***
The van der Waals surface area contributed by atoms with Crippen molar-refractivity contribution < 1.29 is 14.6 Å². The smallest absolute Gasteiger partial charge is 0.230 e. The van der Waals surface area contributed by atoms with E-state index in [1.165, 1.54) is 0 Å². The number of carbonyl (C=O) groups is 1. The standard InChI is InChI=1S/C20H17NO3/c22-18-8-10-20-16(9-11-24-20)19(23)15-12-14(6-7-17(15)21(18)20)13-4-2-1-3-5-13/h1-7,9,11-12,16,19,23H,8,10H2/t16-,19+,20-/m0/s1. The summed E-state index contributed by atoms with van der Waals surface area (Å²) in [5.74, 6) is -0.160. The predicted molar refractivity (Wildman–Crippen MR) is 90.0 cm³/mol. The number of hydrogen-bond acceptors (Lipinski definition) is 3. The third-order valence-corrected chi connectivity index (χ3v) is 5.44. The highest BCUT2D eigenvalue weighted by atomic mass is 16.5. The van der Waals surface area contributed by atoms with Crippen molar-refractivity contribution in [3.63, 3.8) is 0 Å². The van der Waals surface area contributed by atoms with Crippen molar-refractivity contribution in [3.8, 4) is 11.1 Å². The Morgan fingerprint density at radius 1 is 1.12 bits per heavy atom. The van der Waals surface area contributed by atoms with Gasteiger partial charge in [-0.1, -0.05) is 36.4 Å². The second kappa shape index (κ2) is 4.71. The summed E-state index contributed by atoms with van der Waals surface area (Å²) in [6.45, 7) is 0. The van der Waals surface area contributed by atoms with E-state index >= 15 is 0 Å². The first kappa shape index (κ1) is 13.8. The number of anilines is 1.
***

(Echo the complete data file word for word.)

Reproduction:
The van der Waals surface area contributed by atoms with Crippen molar-refractivity contribution < 1.29 is 14.6 Å². The smallest absolute Gasteiger partial charge is 0.230 e. The van der Waals surface area contributed by atoms with E-state index in [1.165, 1.54) is 0 Å². The number of carbonyl (C=O) groups is 1. The standard InChI is InChI=1S/C20H17NO3/c22-18-8-10-20-16(9-11-24-20)19(23)15-12-14(6-7-17(15)21(18)20)13-4-2-1-3-5-13/h1-7,9,11-12,16,19,23H,8,10H2/t16-,19+,20-/m0/s1. The summed E-state index contributed by atoms with van der Waals surface area (Å²) in [5.74, 6) is -0.160. The predicted molar refractivity (Wildman–Crippen MR) is 90.0 cm³/mol. The number of hydrogen-bond acceptors (Lipinski definition) is 3. The third-order valence-corrected chi connectivity index (χ3v) is 5.44. The highest BCUT2D eigenvalue weighted by atomic mass is 16.5. The van der Waals surface area contributed by atoms with Crippen molar-refractivity contribution in [3.63, 3.8) is 0 Å². The van der Waals surface area contributed by atoms with Crippen molar-refractivity contribution in [3.8, 4) is 11.1 Å². The Morgan fingerprint density at radius 1 is 1.12 bits per heavy atom. The van der Waals surface area contributed by atoms with Gasteiger partial charge in [-0.1, -0.05) is 36.4 Å². The second kappa shape index (κ2) is 4.71. The summed E-state index contributed by atoms with van der Waals surface area (Å²) in [6.45, 7) is 0. The van der Waals surface area contributed by atoms with E-state index >= 15 is 0 Å². The first kappa shape index (κ1) is 13.8. The number of anilines is 1.